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Client sues guide for Everest “charade”

"I’m happy to say that nobody had mixed emotions about climbing under the Serac"

A fall 2019 attempt on Mount Everest led by a commercial guiding company has ended up in a lawsuit between climber Zachary Bookman and guide Garett Madison.

Bookman, the CEO of the multi-million-dollar tech company OpenGov, (partly owned by Donald trump’s son-in-law, Jared Kushner’s brother, according to the Wall Street Journal) which offers cloud-based information management suites for governments.

In the San Francisco Business Times, he responded to a request for a six-word memoir with: “I live for adventure and learning,” he also told the Silicon Valley Business Journal that his goals before he turned 40 included to “Climb great mountains around the world.” Madison insists that his $70,000 Everest climb was called off because of a dangerous serac overhanging the Khumbu icefall.  Bookman says that “There’s hundreds of seracs on the western wall of Everest.

It’s like walking through a forest, pick a tree and say, ‘The tree needs to fall.’ Literally eight days after [fellow client] Kristin [Bennett] and I wired [Madison] a large sum of money for high-altitude mountaineering, the trip’s over. We didn’t spend a single night out of Base Camp.”

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Everest avalanche 2018 Photo The Himalayan Times

Madison’s experience as a commercial operator is almost unmatched. He has guided 60 climbers to summit of Everest, guided K2 twice (the second time bringing no less than eight climbers to the summit) and made numerous fast ascents of 8,000 metre peaks.

He wrote on madisonmountaineering.com, that “I’m happy to say that nobody had mixed emotions about climbing under the Serac… It was plain to all of us (except Kilian) that the risk to human life was too high for us, given the precarious position of this ice cliff. Independent, professional climbers can afford, if they choose, to take high risks. However, as a professional mountain guide & expedition leader, I cannot subject my clients and staff to such risks. I appreciate how amenable our clients were in their understanding and agreement in this decision.”

Mountain Hardwear president, Joe Vernachia and the brand’s athlete Tim Emmett were also members of the trip. Emmett gave up his attempt after the danger of the serac was identified.  After all, in 2014, a serac fell and swept the icefall killing 16 Sherpas. The serac in question appeared to be even bigger than the one that fell in 2014. Only two non-Sherpa climbers, including fast and light alpinist Kilian Jornet were willing to climb beneath the serac.

On Sept.22, Emmett wrote on social media, “All through my life I have navigated risk. I try to make good decisions in potentially dangerous environments using education and my gut instinct to guide me. I’ve lost too many friends to turn a blind eye and plead ignorance… I lay in bed last night, awake for most of it contemplating our next move, knowing there was no way I could let myself and any of our team be subjected to this potential catastrophe.”

On March 27, Bookman filed a suit in San Francisco County Superior Court asking for $100,000 in punitive and compensatory damages. Garrett, states the lawsuit, “remained at base camp [after Emmett’s departure] to continue the charade that he was going to attempt the summit for approximately one month,” and promised Garrett a $50,000 refund for the trip in which Garrett and Bookman never left basecamp.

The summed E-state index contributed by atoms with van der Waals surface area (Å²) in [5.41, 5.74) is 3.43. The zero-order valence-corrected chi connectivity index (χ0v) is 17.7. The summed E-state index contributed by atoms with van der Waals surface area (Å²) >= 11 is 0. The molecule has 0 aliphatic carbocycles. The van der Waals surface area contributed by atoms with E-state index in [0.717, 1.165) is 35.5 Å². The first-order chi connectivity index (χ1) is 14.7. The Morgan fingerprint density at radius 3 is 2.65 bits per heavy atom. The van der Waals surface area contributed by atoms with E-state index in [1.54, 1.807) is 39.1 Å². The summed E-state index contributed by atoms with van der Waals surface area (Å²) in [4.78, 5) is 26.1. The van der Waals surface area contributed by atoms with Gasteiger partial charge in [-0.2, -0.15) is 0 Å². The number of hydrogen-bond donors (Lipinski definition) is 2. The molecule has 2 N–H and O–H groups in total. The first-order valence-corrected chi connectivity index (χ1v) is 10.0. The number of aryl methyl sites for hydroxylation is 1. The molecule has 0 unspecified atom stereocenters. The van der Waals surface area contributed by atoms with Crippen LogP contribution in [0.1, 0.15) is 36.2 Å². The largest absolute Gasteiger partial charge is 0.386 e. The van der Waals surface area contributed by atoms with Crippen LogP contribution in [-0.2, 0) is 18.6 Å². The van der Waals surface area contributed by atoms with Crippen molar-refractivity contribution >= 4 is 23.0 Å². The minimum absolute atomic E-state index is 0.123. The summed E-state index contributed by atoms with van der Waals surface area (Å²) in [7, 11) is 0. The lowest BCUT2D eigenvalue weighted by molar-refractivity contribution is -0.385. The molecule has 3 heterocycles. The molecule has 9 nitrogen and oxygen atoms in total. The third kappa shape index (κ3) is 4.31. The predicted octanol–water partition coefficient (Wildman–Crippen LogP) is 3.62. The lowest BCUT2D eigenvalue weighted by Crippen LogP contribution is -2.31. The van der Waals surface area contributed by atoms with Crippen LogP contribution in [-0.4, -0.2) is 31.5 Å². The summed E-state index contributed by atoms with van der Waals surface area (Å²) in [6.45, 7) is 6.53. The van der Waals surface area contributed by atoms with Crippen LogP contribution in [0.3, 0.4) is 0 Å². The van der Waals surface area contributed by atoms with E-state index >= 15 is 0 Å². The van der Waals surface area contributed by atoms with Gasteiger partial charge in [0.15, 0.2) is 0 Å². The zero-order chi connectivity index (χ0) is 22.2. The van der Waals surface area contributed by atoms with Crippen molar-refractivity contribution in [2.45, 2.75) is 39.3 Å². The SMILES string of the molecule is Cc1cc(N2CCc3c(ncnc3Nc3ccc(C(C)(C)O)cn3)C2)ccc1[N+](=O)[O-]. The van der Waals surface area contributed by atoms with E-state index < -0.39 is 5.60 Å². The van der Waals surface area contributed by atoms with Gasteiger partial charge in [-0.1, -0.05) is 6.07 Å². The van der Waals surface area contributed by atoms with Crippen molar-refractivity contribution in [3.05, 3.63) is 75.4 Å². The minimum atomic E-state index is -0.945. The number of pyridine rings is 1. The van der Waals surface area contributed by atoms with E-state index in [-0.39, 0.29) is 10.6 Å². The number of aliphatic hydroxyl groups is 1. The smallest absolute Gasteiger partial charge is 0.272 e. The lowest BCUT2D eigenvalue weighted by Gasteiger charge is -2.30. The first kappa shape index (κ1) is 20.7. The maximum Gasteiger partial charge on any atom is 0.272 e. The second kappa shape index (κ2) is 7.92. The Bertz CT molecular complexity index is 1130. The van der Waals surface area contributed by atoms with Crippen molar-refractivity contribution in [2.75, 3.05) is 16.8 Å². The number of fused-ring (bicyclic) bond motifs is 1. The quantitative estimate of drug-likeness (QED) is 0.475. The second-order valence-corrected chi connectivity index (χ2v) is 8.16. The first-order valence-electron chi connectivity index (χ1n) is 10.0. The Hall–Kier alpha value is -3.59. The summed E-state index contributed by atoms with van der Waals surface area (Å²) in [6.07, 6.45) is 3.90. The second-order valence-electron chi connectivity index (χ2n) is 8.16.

Madison Mountaineering clearly has a no-refunds policy, which they say is justified by the extensive pre-paid costs and fees for climbing the peak including purchasing $550 canisters of oxygen, booking Sherpas and “ice fall doctors” to maintain the route through the Khumbu icefall. “I’m not an unreasonable person,” Bookman said in a separate interview. “It’s just … wow, you’re going to take $69,500 from somebody for a five-day walk to Everest Base Camp? It doesn’t pass the laugh test.” Madison has filed a motion to dismiss Bookman’s suit, in which he claims that the suit should be settled in Washington State, his place of business, and that that he was willing to quickly return and resume the climb if the serac fell before the end of the season.

Since the early eighties, when commercial guides first offered to guide clients, including non-climbers, to the summit of Everest, the number of summiteers has increased from less than twenty to more 550 a year. The well-documented destruction of the mountain, which is now home to thousands of empty oxygen tanks, tents, hundreds of kilometres of fixed rope, thousands of pounds of frozen excrement, and more than 200 corpses, continues, although the privilege of climbing remains that of rich clients.

On their website, guiding company Seven Summit Treks make a special appeal to clients who have “a strong economic background to compensate for your old age and your fear of risks.” Business schools and brands see these trips as a model for business management. The Stanford University business school website, www.gsb.stanford.edu, records, with no irony, that Everest climber and Greg Penner, the chairman of the board at Walmart, told shareholders in 2018, “Going big, taking risks, never giving up and succeeding. That’s what Walmart –– that’s what you, our associates –– are all about.”

The outcome of the lawsuit remains undecided.